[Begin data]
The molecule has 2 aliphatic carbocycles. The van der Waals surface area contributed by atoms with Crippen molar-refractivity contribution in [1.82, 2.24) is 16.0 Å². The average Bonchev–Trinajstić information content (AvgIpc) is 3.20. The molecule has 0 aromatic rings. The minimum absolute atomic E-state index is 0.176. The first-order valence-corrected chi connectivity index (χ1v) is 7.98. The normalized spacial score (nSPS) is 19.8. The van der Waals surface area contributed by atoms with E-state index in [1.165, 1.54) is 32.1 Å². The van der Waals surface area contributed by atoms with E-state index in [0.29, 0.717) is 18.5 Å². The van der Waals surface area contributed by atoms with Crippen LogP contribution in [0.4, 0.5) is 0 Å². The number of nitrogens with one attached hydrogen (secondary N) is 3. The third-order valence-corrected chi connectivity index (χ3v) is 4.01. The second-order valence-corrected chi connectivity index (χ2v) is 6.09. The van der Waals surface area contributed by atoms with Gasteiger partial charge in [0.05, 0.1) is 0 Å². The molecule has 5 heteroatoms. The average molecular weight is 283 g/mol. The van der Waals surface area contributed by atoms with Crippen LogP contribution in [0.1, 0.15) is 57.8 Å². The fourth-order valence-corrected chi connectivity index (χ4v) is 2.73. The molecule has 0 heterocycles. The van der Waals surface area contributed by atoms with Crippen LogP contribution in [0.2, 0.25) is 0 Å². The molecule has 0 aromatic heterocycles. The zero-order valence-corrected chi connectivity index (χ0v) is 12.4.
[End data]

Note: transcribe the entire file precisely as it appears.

The molecule has 2 aliphatic carbocycles. The van der Waals surface area contributed by atoms with Crippen molar-refractivity contribution in [1.82, 2.24) is 16.0 Å². The average Bonchev–Trinajstić information content (AvgIpc) is 3.20. The molecule has 0 aromatic rings. The minimum absolute atomic E-state index is 0.176. The first-order valence-corrected chi connectivity index (χ1v) is 7.98. The normalized spacial score (nSPS) is 19.8. The van der Waals surface area contributed by atoms with E-state index in [1.165, 1.54) is 32.1 Å². The van der Waals surface area contributed by atoms with E-state index in [0.29, 0.717) is 18.5 Å². The van der Waals surface area contributed by atoms with Crippen LogP contribution in [0.4, 0.5) is 0 Å². The number of nitrogens with one attached hydrogen (secondary N) is 3. The third-order valence-corrected chi connectivity index (χ3v) is 4.01. The second-order valence-corrected chi connectivity index (χ2v) is 6.09. The van der Waals surface area contributed by atoms with Gasteiger partial charge in [0.05, 0.1) is 0 Å². The molecule has 5 heteroatoms. The average molecular weight is 283 g/mol. The van der Waals surface area contributed by atoms with Crippen LogP contribution in [0.1, 0.15) is 57.8 Å². The fourth-order valence-corrected chi connectivity index (χ4v) is 2.73. The molecule has 0 heterocycles. The van der Waals surface area contributed by atoms with Crippen LogP contribution in [0.2, 0.25) is 0 Å². The molecule has 0 aromatic heterocycles. The zero-order valence-corrected chi connectivity index (χ0v) is 12.4.